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Climate change has gone from theory to reality. It’s already showing up in the weather floating above your head: extreme events are increasingly super-sized. The release of over a trillion tons of fossil fuel carbon and methane pollution—that’s one trillion hot air balloons of man-made chemicals since the dawn of the Industrial Revolution—is now spiking floods, droughts and heat waves. No, it’s not your grandfather’s weather anymore.

Sure, the climate has changed before, but this time around we can’t point to the sun or volcanoes or wobbles in Earth’s orbit. We are the volcano, and the exquisitely calibrated conditions favorable for not only our survival, but the fate of all species on the planet, are being stressed like never before. Global warming, pollution, deforestation, overfishing, acidification of the oceans and overdevelopment have already seen the world lose half its animal population over the last 40 years. A 2015 report in the journal Science examining 131 studies predicts that one in six of the Earth’s species will be lost forever to extinction if world leaders don’t take effective action on climate change.

If anything, climate models have been conservative: the volatility and disruption we’re already witnessing on a planetary scale exceeds even the most alarming predictions thirty years ago. And here’s the thing: in spite of a robust and rapidly-increasing body of data, evidence, and scientific validation, considerable uncertainty remains. Put simply: we don’t know what we don’t know. There will be tipping points nobody predicted in advance, discoveries that no computer model could anticipate. The reality: we’re running a dark, Darwinian experiment, not only on the atmosphere, oceans and cryosphere, but on Earth’s ability to sustain and nurture all life.

Project Ark is a cautionary tale and a worst-case scenario; a reminder that we’re not nearly as smart or for- ward-thinking as we like to believe. I pray it won’t come to this, but fiction can be a powerful motivator. Will our better angels prevail? Will our kids and grandchildren find the courage and conviction to clean up our mess and make a clean-energy economy non-negotiable? I’m still hopeful for the future, but we would all be well advised to pay attention. Take nothing for granted.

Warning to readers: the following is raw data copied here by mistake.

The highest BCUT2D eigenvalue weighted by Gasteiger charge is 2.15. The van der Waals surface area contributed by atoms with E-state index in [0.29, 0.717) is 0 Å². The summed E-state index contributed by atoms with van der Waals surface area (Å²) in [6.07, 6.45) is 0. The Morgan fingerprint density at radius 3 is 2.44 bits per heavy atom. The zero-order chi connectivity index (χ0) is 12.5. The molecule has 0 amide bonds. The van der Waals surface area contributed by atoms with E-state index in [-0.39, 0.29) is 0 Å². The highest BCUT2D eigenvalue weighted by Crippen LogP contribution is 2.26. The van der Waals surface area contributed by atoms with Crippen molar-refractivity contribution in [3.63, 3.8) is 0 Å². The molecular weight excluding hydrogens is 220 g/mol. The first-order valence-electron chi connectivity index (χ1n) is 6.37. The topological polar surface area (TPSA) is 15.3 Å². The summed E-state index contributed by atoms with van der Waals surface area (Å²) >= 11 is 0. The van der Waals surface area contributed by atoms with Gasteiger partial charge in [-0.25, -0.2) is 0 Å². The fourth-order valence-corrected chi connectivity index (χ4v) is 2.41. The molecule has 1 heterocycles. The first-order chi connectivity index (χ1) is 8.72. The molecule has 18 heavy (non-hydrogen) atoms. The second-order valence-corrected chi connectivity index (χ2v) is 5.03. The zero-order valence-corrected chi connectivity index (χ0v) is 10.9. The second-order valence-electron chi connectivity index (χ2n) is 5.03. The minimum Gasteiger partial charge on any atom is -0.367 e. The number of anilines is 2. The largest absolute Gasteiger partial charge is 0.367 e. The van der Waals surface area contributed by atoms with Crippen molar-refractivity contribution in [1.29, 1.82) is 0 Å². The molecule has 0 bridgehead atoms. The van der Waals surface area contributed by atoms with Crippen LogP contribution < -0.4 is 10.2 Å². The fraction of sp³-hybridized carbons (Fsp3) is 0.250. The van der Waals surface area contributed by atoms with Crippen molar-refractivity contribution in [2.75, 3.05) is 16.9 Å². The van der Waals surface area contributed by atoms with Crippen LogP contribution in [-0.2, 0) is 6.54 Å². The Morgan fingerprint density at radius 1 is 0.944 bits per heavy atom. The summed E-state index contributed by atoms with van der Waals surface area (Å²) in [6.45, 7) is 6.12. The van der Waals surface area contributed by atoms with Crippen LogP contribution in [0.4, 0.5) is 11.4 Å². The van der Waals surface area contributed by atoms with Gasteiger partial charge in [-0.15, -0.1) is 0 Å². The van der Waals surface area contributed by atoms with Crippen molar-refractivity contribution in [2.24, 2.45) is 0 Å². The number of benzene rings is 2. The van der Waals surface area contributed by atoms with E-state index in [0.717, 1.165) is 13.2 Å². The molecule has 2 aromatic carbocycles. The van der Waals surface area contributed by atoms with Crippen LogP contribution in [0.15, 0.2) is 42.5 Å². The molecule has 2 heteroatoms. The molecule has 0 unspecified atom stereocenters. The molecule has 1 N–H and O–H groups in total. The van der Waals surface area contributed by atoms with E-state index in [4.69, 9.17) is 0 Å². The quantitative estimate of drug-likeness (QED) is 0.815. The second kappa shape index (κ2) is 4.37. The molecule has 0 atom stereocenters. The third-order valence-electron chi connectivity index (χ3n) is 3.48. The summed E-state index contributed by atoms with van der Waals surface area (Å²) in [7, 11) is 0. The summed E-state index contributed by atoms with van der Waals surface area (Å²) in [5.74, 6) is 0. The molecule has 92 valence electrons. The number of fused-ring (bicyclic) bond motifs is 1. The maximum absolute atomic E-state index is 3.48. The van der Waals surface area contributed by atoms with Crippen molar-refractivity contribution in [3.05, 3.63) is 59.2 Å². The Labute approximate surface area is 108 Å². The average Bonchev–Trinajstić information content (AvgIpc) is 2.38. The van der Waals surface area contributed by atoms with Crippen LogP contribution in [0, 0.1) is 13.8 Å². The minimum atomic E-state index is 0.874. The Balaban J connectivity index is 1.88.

Man and every other species on Earth has benefited from the fruits of creation. Every form of life on this precious planet is counting on us to do the right thing.

– Paul Douglas Founder and Senior Meteorologist, AerisWeather June 14, 2016


When we first began studying how humans might best apply their advanced understanding of scientific principles to solve environmental problems, we quickly came to realize the importance of having both scientific and spiritual spheres working together rather than competing against one another. The need for such cooperation became even more apparent as we delved deeper into the question of who we are in terms of our specific duty of care towards our planet and its inhabitants. Our telescopes and space probes have allowed us to explore vast regions of outer space, gaining new insights into the nature and origins of our universe, yet these same investigations have made it increasingly clear that the greatest mystery of all is right here on our own planet earth—life. Whether life exists elsewhere in the universe may never be known. But for the moment, at least, and until evidence is found to the contrary, the presumption must be that we are alone.